Public health doctors argue the case against expanding Bristol’s Airport

28.5.2009   (This is Bristol)

Expanding Bristol Airport – will it be good for the city?   Bristol’s Public Health
doctors faced this question in 2006 during the consultation about more flights
and expanded facilities.

The health of people in Bristol depends on many things, including a thriving
economy, the quality of the places we live in, education for our children, the
food we eat, opportunities for safe enjoyable physical activity, a fair and peaceful
society, and so on.   So as Public Health specialists we needed to look carefully
at all the issues.

We all knew that expansion at Bristol Airport was said to be essential because
it would create jobs and because everyone supposedly wants to fly more.   But the
downside was becoming harder to ignore.

It will increase the amount of aircraft noise and the volume of traffic and congestion
through local communities. This will damage health, wellbeing and education for
a sizeable proportion of those living nearby.

We knew that the health damage from noise, heavy traffic, and climate change
were well backed by evidence.

But we wanted to be certain that we were not overlooking potential positive effects
on health from new jobs, and from more people on low incomes being able to holiday

We looked at evidence from a study in Luton, and discovered that it is not the
people on low incomes who are mostly using cheap flights. We also looked carefully
at the reports that had been written on possible economic effects if Bristol Airport
were to expand. These were the Tym Report, carried out for Bristol International
Airport in October 2005, and the Whitelegg Report, done for the Parish Councils
and Friends of the Earth in October 2005. They looked at trends and forecasts,
and made different predictions about economic growth, about jobs at the airport,
in the supply chain for the airport, from inbound tourism, and from construction.

They also suggested there would be losses to the South West economy if more tourists
use cheap flights to go away for weekends and holidays.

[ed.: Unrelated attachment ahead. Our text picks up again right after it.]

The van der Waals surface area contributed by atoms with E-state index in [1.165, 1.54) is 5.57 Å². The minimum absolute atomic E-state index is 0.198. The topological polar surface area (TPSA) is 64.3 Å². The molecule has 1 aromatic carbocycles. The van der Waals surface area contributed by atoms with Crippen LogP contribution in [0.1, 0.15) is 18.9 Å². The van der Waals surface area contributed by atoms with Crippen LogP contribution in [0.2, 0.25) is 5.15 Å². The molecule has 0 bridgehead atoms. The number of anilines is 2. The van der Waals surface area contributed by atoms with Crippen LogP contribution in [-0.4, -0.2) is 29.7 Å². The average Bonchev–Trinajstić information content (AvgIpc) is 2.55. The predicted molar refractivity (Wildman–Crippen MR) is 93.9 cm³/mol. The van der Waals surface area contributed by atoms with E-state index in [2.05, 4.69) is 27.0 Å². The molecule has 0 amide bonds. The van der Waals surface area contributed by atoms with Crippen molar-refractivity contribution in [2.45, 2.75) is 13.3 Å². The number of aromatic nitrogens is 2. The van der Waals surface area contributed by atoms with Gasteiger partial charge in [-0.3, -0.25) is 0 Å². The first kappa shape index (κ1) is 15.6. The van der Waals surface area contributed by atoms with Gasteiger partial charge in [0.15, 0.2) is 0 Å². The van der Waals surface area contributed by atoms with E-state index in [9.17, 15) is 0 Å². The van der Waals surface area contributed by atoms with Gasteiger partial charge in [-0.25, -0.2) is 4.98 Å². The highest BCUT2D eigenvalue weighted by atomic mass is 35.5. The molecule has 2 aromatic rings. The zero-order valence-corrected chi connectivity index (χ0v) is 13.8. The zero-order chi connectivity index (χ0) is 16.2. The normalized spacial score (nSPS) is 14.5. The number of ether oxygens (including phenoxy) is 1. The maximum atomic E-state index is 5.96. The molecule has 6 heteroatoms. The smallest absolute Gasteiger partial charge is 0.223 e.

We were surprised to find that the predictions of economic benefit in the Tym
report were reached by pretty much ignoring the impending energy crunch, oil price
rises, future green taxes, changes in business behaviour to reduce carbon footprints,
and the impacts of recession.

The University of the West of England report for Business West, published in
January 2008 after our submission, also seemed to overlook these looming restraints
on growth.

The fact that these matters were ignored led us to feel any possible health benefits
from the economic impacts of airport expansion were actually very uncertain.

Our group concluded that on health grounds the damage from airport expansion
would definitely outweigh the possible benefits. We submitted our conclusions,
from the West of England Public Health Climate Change Group, to North Somerset
Council, on December 18, 2006 as part of the consultation.

Two years on, and the International Energy Agency has advised governments to
prepare for inevitable and irreversible decline in world oil production. The Government’s
Stern Report has also said long-term economic damage from ‘business as usual’
and runaway climate change will be massively worse than the short-term economic
cost of changing to a low-carbon economy.

The business case for airport expansion is now looking very shaky. Passenger
numbers are down and people are looking closer to home for their holidays.

Airport bosses argue that more facilities at Bristol will create jobs and help
get us out of the recession.   But others say that new jobs must be in sectors
with a future – such as renewable energy, local food production and local recreation.

The Bristol International Airport company has no responsibility for impacts beyond
their own short-term profits. It is their job to try to persuade us expansion
will be good for Bristol.

But as Public Health specialists we take a broader view and our conclusion is
that expanding the airport will do more harm than good for Bristol people.

Dr Angela E Raffle B Sc (Hons) MB ChB FFPH on behalf of the West of England Public
Health Climate Change Group